Outside the mind’s box: How ‘self-distancing’ can increase confidence and empower you
‘Self-distancing’ allows one to view their surroundings and situation with a lot more perspective, leaving no room to be clouded by the unpredictability of emotions, which often leads to feelings of stress and anxiousness.Updated: Aug 26, 2020, 11:29 IST
When it comes to performing in front of thousands of people, even Queen B can get a serious case of the nerves. The assertive, commanding, and empowered Beyoncé that we know and love, is worlds apart from her private self. In separating her personal life from her onstage persona of ‘Sasha Fierce’, Beyoncé ensures that each time she performs, everything about her is different.
In an interview with Oprah Winfrey in 2008 Beyoncé said, “Usually when I hear the chords, when I put on my stilettos, like the moment right before when you’re nervous… then Sasha Fierce appears, and my posture and the way I speak and everything is different.”
Adele too, inspired by Beyoncé, took on the moniker of ‘Sasha Carter’, after a renowned country artist, June Carter.
This, however, is more than just an act, it is a practice of ‘self-distancing’ that allows one to view their surroundings and situation with a lot more perspective, leaving no room to be clouded by the unpredictability of emotions, which often leads to feelings of stress and anxiousness.
As human beings, our sense of self, or ‘ego’ governs a large part of our behaviour, like our interactions with other people, our sense of self-worth and the image we have of ourselves in our minds. And often this image is very fragile, susceptible to all kinds of doubt and insecurity. Recent studies show that creating an alter ego or thinking of one’s self in the third person can go a long way in boosting morale and instilling confidence.
Dr Ritika S. Aggarwal, a psychologist at Mumbai’s Jaslok Hospital mentions that, “Talking to oneself in the third person when stressed or anxious could help an individual distance themselves psychologically from the stressful situation. It allows one to view the self and the situation as an outsider who is not as emotionally invested in the situation and may therefore help one think rationally and clearly, as well as cope better.”
Jedi teachings from the Star Wars Universe also focus primarily on the fact that it is fear, attachment, and emotion that is the path to the dark side. Jedi are encouraged to let go of all connections, except the one they have with ‘The Force’. In any given situation when they are emotionally invested in the people that they are protecting; it leaves room for distraction and for being overwhelmed with the fear of loss. It is the step away from everything and everyone that enables the proper functioning of the Jedi.
In a first person shooter game, we get a clear view of every one who attacks us from the front, but as we cannot see behind our backs, we are left vulnerable from that angle, whereas in a third person shooter game, the player gets the advantage of a much larger field of view, allowing for better dodging and well-timed attacks. The same can be applied to the real-world perspective that we have when we are in our own minds.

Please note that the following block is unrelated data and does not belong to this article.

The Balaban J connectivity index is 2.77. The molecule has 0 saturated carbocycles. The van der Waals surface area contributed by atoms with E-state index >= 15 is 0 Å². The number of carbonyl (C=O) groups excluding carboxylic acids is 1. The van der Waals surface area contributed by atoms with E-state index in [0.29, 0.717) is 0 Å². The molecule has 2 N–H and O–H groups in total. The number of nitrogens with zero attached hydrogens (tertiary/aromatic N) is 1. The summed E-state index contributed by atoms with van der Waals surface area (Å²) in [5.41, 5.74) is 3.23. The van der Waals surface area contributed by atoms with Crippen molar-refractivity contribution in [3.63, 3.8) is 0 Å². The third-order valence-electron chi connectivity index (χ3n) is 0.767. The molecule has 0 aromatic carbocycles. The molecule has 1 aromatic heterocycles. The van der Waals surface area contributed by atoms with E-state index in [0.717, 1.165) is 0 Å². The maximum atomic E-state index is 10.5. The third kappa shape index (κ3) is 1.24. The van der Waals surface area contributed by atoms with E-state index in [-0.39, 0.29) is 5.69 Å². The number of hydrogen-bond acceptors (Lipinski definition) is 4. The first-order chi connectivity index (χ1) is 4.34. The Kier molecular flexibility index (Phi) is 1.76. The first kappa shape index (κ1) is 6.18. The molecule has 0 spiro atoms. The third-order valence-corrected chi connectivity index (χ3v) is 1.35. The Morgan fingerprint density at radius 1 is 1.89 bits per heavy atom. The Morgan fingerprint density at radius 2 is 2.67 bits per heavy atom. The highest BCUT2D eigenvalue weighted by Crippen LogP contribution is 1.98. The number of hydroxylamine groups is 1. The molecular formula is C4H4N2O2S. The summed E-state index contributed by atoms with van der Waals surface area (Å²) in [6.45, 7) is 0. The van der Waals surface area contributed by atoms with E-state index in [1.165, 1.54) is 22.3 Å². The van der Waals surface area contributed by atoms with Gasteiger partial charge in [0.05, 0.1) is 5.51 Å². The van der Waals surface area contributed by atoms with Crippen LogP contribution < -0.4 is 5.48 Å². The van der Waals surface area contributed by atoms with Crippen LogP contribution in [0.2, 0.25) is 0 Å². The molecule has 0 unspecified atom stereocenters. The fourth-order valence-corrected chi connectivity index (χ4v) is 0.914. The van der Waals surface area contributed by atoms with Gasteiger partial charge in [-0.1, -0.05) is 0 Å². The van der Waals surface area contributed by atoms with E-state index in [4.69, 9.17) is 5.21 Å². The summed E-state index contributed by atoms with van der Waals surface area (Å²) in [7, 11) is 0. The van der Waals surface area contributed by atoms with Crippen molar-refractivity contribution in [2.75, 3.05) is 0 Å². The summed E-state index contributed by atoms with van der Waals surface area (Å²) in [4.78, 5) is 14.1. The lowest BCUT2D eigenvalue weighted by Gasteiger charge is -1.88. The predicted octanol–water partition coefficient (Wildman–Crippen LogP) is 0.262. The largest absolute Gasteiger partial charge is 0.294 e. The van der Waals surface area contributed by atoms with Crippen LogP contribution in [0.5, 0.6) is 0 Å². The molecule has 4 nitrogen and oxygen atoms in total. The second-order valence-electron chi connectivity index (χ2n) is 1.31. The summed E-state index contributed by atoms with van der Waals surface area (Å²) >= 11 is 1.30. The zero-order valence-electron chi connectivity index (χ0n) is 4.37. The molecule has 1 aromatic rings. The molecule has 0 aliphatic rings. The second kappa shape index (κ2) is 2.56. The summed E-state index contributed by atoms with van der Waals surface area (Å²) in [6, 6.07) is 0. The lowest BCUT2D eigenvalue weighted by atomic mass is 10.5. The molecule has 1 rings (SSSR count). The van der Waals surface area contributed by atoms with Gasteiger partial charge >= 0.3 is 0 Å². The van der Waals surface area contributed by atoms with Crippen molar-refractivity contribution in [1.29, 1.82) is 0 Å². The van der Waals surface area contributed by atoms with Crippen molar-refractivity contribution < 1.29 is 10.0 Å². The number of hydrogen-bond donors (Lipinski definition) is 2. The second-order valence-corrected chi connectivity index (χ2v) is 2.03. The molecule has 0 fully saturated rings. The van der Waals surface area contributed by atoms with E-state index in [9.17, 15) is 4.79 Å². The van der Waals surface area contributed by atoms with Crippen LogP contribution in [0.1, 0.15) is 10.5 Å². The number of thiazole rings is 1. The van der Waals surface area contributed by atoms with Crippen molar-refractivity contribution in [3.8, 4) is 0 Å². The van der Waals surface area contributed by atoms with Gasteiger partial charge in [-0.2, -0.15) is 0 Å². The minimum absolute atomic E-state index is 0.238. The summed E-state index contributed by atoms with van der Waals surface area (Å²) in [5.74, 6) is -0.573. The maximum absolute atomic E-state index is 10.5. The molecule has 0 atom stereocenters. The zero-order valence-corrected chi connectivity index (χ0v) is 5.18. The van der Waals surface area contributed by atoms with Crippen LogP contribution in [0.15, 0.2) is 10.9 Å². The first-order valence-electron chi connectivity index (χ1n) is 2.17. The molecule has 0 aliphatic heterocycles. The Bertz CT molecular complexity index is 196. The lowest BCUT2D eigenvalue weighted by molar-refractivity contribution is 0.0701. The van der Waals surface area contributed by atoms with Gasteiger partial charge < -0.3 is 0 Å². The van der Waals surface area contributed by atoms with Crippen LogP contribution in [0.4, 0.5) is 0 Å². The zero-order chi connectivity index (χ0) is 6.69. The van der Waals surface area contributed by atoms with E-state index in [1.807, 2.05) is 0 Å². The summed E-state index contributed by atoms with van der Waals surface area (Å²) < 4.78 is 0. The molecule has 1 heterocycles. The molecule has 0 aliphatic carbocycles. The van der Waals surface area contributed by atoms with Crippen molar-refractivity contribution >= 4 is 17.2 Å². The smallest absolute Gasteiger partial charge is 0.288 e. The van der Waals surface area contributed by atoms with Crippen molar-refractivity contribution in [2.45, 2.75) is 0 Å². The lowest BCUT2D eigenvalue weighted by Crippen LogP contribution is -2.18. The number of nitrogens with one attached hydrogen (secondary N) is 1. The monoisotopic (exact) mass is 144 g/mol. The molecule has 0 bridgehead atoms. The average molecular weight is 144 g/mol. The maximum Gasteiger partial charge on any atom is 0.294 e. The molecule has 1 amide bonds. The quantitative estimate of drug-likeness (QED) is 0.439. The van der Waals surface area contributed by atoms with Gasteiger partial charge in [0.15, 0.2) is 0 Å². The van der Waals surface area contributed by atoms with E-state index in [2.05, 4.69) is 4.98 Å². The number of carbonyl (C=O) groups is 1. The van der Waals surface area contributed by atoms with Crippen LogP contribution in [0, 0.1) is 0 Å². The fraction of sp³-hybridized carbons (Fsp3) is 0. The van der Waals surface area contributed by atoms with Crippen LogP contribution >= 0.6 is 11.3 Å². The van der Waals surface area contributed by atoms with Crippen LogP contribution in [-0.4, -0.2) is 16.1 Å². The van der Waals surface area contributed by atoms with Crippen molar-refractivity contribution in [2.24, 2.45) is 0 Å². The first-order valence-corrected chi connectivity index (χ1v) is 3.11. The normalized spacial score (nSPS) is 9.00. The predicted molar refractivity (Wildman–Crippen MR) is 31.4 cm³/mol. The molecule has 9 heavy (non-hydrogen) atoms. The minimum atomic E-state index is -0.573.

Ethan Kross, a professor of psychology at the University of Michigan, and also the lead researcher on this topic of ‘self-distancing’ mentioned in an interview with BBC that, “even small shifts in perspective can help people to gain control of their emotions.” The key idea behind this practice is to shift the perspective from “I feel” to “Kate feels”, when thinking and describing one’s own emotions.
Dynamic Perspective = Dynamic Reach
With this added perspective there comes a focus on the bigger picture. Once you are no longer confined by immediate personal wants and desires, the focus can be shifted towards attaining things which will have greater benefits for one, in the long run. There has also been research on this topic that questions whether this practice can lead to improving aspects of self-control and making sure that we focus on our goals with a single point agenda. Instant gratification, then becomes irrelevant, as it is no longer governed by emotions.
“In addition, neuropsychological studies have found evidence that there is no increased cognitive effort for this task and the regions of the brain that control self-referential emotions (i.e. the medial prefrontal cortex) showed decreased activity when talking in the third person, thus inferring that this seems to be a relatively easy method of emotional regulation,” Dr Ritika S. Aggarwal added.
Taking on the persona of a fictional hero or creating an alter ego is an extreme form of the same practice of ‘self-distancing’. These alter ego and personas are created keeping in mind that these are more competent and skilful that we are. This creates a sense of responsibility while we are using that name. There is meaning attached to these monikers. “Pretending to be someone who’s more competent, and getting that distance from the situation, could help them to overcome the frustration they’re feeling when they’re learning something new.”
Through this practice of ‘self-distancing’, we can easily boost our self-control, emotional regulation, and general thought process. Asking yourself the simple question, ‘What would Batman do?’ can completely change the outcome of what one is doing. Because the reality is that Bruce Wayne would not have been capable of ridding Gotham of all its villains. But for Batman, it was a responsibility that he fulfilled easily.